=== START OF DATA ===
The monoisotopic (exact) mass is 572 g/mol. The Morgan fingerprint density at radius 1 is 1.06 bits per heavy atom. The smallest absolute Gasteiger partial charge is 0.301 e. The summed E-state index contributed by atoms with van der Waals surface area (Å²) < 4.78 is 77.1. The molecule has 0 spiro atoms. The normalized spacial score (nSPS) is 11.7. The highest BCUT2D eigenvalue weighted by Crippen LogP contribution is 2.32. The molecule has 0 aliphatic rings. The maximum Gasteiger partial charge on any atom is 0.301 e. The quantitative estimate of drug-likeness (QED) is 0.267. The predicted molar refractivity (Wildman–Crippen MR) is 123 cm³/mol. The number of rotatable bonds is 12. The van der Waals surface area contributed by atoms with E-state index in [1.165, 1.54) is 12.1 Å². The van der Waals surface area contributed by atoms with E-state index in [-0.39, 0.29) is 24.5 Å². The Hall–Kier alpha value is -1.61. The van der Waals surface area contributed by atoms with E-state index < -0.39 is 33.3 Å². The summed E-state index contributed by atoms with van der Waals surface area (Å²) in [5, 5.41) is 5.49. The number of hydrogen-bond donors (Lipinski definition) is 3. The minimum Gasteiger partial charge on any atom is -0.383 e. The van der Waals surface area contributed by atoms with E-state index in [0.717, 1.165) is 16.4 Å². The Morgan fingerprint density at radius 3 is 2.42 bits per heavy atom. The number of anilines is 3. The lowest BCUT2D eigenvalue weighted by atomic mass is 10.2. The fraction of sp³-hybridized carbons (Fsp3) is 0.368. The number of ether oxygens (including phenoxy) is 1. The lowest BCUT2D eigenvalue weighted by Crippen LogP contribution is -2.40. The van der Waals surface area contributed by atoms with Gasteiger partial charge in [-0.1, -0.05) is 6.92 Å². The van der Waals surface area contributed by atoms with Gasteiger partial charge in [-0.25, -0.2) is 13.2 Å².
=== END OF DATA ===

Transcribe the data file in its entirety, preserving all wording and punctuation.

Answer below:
The monoisotopic (exact) mass is 572 g/mol. The Morgan fingerprint density at radius 1 is 1.06 bits per heavy atom. The smallest absolute Gasteiger partial charge is 0.301 e. The summed E-state index contributed by atoms with van der Waals surface area (Å²) < 4.78 is 77.1. The molecule has 0 spiro atoms. The normalized spacial score (nSPS) is 11.7. The highest BCUT2D eigenvalue weighted by Crippen LogP contribution is 2.32. The molecule has 0 aliphatic rings. The maximum Gasteiger partial charge on any atom is 0.301 e. The quantitative estimate of drug-likeness (QED) is 0.267. The predicted molar refractivity (Wildman–Crippen MR) is 123 cm³/mol. The number of rotatable bonds is 12. The van der Waals surface area contributed by atoms with E-state index in [1.165, 1.54) is 12.1 Å². The van der Waals surface area contributed by atoms with E-state index in [-0.39, 0.29) is 24.5 Å². The Hall–Kier alpha value is -1.61. The van der Waals surface area contributed by atoms with E-state index < -0.39 is 33.3 Å². The summed E-state index contributed by atoms with van der Waals surface area (Å²) in [5, 5.41) is 5.49. The number of hydrogen-bond donors (Lipinski definition) is 3. The minimum Gasteiger partial charge on any atom is -0.383 e. The van der Waals surface area contributed by atoms with E-state index in [0.717, 1.165) is 16.4 Å². The Morgan fingerprint density at radius 3 is 2.42 bits per heavy atom. The number of anilines is 3. The lowest BCUT2D eigenvalue weighted by atomic mass is 10.2. The fraction of sp³-hybridized carbons (Fsp3) is 0.368. The number of ether oxygens (including phenoxy) is 1. The lowest BCUT2D eigenvalue weighted by Crippen LogP contribution is -2.40. The van der Waals surface area contributed by atoms with Gasteiger partial charge in [-0.1, -0.05) is 6.92 Å². The van der Waals surface area contributed by atoms with Gasteiger partial charge in [-0.25, -0.2) is 13.2 Å².